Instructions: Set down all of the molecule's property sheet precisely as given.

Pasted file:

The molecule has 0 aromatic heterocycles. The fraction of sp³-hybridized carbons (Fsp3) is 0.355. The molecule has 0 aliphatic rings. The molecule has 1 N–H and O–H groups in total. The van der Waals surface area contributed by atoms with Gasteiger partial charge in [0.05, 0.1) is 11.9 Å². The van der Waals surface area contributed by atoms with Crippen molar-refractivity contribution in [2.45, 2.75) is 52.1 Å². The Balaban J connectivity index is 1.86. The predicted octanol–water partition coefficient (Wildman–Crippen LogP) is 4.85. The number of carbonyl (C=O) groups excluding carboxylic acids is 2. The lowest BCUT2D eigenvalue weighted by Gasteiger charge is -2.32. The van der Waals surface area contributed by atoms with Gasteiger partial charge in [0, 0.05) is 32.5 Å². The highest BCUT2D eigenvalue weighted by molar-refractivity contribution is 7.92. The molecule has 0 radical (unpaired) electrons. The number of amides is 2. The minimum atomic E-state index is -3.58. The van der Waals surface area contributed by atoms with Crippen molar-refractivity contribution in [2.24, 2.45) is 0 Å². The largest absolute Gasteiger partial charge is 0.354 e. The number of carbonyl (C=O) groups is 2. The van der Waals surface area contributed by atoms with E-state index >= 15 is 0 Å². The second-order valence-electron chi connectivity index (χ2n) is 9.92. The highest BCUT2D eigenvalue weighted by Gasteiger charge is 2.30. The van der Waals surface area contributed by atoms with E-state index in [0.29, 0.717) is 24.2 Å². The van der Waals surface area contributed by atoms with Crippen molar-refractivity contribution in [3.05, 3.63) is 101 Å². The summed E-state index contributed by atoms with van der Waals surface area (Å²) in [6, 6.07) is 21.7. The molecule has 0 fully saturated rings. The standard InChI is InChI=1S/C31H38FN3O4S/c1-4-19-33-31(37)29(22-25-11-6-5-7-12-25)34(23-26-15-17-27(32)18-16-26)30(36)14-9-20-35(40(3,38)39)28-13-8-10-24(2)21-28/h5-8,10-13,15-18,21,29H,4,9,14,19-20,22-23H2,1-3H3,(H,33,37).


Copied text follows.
The molecule has 0 aromatic heterocycles. The fraction of sp³-hybridized carbons (Fsp3) is 0.355. The molecule has 0 aliphatic rings. The molecule has 1 N–H and O–H groups in total. The van der Waals surface area contributed by atoms with Gasteiger partial charge in [0.05, 0.1) is 11.9 Å². The van der Waals surface area contributed by atoms with Crippen molar-refractivity contribution in [2.45, 2.75) is 52.1 Å². The Balaban J connectivity index is 1.86. The predicted octanol–water partition coefficient (Wildman–Crippen LogP) is 4.85. The number of carbonyl (C=O) groups excluding carboxylic acids is 2. The lowest BCUT2D eigenvalue weighted by Gasteiger charge is -2.32. The van der Waals surface area contributed by atoms with Gasteiger partial charge in [0, 0.05) is 32.5 Å². The highest BCUT2D eigenvalue weighted by molar-refractivity contribution is 7.92. The molecule has 0 radical (unpaired) electrons. The number of amides is 2. The minimum atomic E-state index is -3.58. The van der Waals surface area contributed by atoms with Crippen molar-refractivity contribution in [2.24, 2.45) is 0 Å². The largest absolute Gasteiger partial charge is 0.354 e. The number of carbonyl (C=O) groups is 2. The van der Waals surface area contributed by atoms with E-state index >= 15 is 0 Å². The second-order valence-electron chi connectivity index (χ2n) is 9.92. The highest BCUT2D eigenvalue weighted by Gasteiger charge is 2.30. The van der Waals surface area contributed by atoms with E-state index in [0.29, 0.717) is 24.2 Å². The van der Waals surface area contributed by atoms with Crippen molar-refractivity contribution in [3.05, 3.63) is 101 Å². The summed E-state index contributed by atoms with van der Waals surface area (Å²) in [6, 6.07) is 21.7. The molecule has 0 fully saturated rings. The standard InChI is InChI=1S/C31H38FN3O4S/c1-4-19-33-31(37)29(22-25-11-6-5-7-12-25)34(23-26-15-17-27(32)18-16-26)30(36)14-9-20-35(40(3,38)39)28-13-8-10-24(2)21-28/h5-8,10-13,15-18,21,29H,4,9,14,19-20,22-23H2,1-3H3,(H,33,37).